6 Biggest Myths about the Iran Nuclear Deal
The Iran agreement is a historic achievement that rallies the full weight of the major global powers to shut off Iran’s pathway to a nuclear weapon for ten years or more. Few votes in Congress will be as consequential as the one on the Iran nuclear agreement. This agreement represents the best chance to make sure Iran never obtains a weapon and the best chance for Congress to support American diplomacy—without taking any options off the table for this or future presidents. The deal deserves Congressional support. Opponents of the deal have been scathing in their critique. While there are aspects of the deal that merit close review, many of these attacks just don’t stand up to scrutiny.
1) The deal ensures that Iran will get a bomb, sparking nuclear proliferation across the Middle East. The deal takes Iran off the path to a bomb and keeps all U.S. options on the table if Iran cheats. Without this deal, UN inspectors would be kicked out, and Iran would again be within weeks or months of a bomb, with all of its centrifuges spinning and its enriched-uranium stockpiles growing. Without the deal, Iran has enough uranium for ten bombs right now. With the deal, it will immediately have less than what it needs for one bomb. Under the deal, Iran also agrees to the International Atomic Energy Agency (IAEA) Additional Protocol, so it is bound to not producing nuclear weapons. If it chooses to try, all the options available today—including military action—will be available to the U.S. president in five, ten, fifteen or even thirty years.
2) The United States could have held out for a better deal. This is a strong deal, negotiated between the major world powers and Iran. If the United States walks away, the hard-won international consensus on current sanctions would crumble. Russia and China would reopen trade with Iran, circumventing American and European sanctions. Inspectors would be kicked out, and Iran would have no effective restrictions on its nuclear program.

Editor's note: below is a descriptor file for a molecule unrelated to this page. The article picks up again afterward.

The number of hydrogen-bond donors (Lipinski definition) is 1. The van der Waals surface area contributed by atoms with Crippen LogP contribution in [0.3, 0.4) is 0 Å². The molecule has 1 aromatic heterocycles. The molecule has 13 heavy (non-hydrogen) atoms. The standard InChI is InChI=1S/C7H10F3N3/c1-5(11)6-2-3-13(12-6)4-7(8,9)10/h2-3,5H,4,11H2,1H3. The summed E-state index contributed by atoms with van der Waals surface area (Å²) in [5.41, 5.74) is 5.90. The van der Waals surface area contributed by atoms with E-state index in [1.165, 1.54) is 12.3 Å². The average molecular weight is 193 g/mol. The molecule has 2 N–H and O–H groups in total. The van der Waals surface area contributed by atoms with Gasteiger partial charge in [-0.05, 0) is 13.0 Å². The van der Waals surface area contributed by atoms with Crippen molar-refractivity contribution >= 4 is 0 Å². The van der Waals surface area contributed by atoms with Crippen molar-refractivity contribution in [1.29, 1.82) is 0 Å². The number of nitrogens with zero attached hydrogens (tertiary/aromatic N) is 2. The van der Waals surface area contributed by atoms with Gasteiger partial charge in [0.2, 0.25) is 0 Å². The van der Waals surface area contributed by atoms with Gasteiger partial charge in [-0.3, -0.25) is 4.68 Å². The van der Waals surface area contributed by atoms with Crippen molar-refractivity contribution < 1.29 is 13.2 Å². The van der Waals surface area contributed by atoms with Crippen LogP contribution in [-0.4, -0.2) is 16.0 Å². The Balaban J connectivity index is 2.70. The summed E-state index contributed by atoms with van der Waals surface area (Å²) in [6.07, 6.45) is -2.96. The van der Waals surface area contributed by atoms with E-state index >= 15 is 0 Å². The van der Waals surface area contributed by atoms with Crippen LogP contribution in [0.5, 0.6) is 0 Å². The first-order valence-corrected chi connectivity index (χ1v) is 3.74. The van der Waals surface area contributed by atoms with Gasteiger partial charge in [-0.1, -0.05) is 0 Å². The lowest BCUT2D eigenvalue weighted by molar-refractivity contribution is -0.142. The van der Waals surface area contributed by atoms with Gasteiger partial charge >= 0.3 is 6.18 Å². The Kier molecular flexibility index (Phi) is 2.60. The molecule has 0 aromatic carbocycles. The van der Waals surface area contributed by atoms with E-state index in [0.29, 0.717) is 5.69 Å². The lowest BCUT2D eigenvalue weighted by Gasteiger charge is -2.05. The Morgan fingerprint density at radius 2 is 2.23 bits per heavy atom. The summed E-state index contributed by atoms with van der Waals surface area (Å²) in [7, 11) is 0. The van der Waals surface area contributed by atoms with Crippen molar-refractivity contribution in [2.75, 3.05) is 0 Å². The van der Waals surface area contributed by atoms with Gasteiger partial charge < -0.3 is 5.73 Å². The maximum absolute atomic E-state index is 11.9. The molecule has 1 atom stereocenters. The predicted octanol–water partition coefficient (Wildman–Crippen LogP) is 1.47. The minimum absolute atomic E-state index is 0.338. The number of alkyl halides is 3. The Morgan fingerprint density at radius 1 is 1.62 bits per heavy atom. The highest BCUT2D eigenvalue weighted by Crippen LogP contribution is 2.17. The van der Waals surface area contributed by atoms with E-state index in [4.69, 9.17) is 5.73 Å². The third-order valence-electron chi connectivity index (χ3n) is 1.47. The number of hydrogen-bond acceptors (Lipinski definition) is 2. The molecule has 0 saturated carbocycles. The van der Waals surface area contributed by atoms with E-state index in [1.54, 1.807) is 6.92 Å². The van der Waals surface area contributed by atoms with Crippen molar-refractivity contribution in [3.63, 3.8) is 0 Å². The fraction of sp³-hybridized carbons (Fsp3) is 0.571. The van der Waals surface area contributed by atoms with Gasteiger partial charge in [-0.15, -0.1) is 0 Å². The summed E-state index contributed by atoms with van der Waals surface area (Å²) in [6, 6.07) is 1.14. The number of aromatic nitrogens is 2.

3) Allowing inspections within twenty-four days gives Iran enough time to hide/dispose of nuclear material. Iran’s entire nuclear supply chain will be under 24/7 surveillance and monitoring. IAEA inspectors will have the right to visit any part of that supply chain immediately. If suspicious activity is detected elsewhere in Iran, Tehran must allow international inspections within twenty-four days. Disposing of nuclear material is different from disposing of illicit drugs or murder weapons: Nuclear materials leave traces that endure for thousands of years. The U.S. intelligence community and IAEA nuclear inspectors are fully confident they can detect nuclear activities well beyond twenty-four days.
4) UN sanctions will not snap back if Iran cheats. Sanctions will snap back. If Iran violates the agreement and the eight-member review board—on which the United States and its allies have a majority—fails to resolve the issue in thirty-five days, the United States and its allies can immediately resume their own sanctions and charge Iran with noncompliance at the UN Security Council. Thirty days later, UN sanctions will automatically snap back unless the Security Council votes to keep them lifted. The United States can veto such a move. In other words, the deal enables the United States and its allies to stop any attempt to shield Iran from the consequences of breaking the agreement.
5) There is a better option to a negotiated settlement. The only viable alternative to diplomacy is an eventual military strike. And if a strike is successful, this would likely set Iran’s nuclear program back by only about two or three years—far less than the deal. After a strike, Iran would likely make a dash for a bomb by reconstituting its nuclear program in even-more-secure facilities. The global consensus on sanctions against Iran would collapse, and Tehran would end up with a nuclear-weapons program and de facto sanctions relief—the worst of all outcomes.
6) This is bad for the security of Israel, and Israelis are united in opposition to the deal. The agreement is good for Israel and its national security. It blocks Iran’s pathways to a nuclear weapon for a longer period of time than any other available option and commits Iran to permanently renouncing nuclear weapons under IAEA inspections. Should Iran cheat or change its mind in the future, all American and Israeli policy options—including military action—remain open and will be improved with better intelligence gathered under the deal. Israelis are not united against the nuclear deal, as Prime Minister Benjamin Netanyahu claims. Numerous Israeli national-security officials—from the former heads of Mossad and Shin Bet to the former deputy national security adviser and former deputy director-general of the Israel Atomic Energy Commission—have been supportive of the agreement. Without an agreement, the sanctions regime will crumble, and Iran will be free to do as it pleases—leaving Israel far less secure.
Hardin Lang is a Senior Fellow at the Center for American Progress. Brig. Gen. (ret.) Shlomo Brom is a Senior Fellow at the Institute for National Security Studies in Tel Aviv and a Visiting Fellow at the Center for American Progress.